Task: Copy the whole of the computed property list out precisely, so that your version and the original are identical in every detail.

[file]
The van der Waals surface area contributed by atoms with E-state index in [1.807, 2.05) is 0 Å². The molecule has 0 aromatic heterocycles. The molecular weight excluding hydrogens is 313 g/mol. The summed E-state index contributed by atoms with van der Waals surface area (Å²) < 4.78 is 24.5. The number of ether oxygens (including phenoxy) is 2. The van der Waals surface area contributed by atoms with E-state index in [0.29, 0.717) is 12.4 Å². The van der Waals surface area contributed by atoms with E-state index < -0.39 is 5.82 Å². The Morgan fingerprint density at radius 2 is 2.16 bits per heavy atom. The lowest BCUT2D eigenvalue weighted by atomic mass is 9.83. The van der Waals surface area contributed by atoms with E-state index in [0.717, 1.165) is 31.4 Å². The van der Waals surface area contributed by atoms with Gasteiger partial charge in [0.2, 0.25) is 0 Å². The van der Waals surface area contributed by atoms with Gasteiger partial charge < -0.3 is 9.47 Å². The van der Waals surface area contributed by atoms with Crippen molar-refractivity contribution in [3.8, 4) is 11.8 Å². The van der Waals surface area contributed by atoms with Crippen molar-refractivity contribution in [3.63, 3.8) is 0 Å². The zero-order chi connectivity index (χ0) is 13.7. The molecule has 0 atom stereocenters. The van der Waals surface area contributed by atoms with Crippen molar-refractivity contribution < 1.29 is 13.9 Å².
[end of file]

The van der Waals surface area contributed by atoms with E-state index in [1.807, 2.05) is 0 Å². The molecule has 0 aromatic heterocycles. The molecular weight excluding hydrogens is 313 g/mol. The summed E-state index contributed by atoms with van der Waals surface area (Å²) < 4.78 is 24.5. The number of ether oxygens (including phenoxy) is 2. The van der Waals surface area contributed by atoms with E-state index in [0.29, 0.717) is 12.4 Å². The van der Waals surface area contributed by atoms with E-state index < -0.39 is 5.82 Å². The Morgan fingerprint density at radius 2 is 2.16 bits per heavy atom. The lowest BCUT2D eigenvalue weighted by atomic mass is 9.83. The van der Waals surface area contributed by atoms with E-state index in [0.717, 1.165) is 31.4 Å². The van der Waals surface area contributed by atoms with Gasteiger partial charge in [0.2, 0.25) is 0 Å². The van der Waals surface area contributed by atoms with Gasteiger partial charge < -0.3 is 9.47 Å². The van der Waals surface area contributed by atoms with Crippen molar-refractivity contribution in [3.8, 4) is 11.8 Å². The van der Waals surface area contributed by atoms with Crippen molar-refractivity contribution in [3.63, 3.8) is 0 Å². The zero-order chi connectivity index (χ0) is 13.7. The molecule has 0 atom stereocenters. The van der Waals surface area contributed by atoms with Crippen molar-refractivity contribution < 1.29 is 13.9 Å².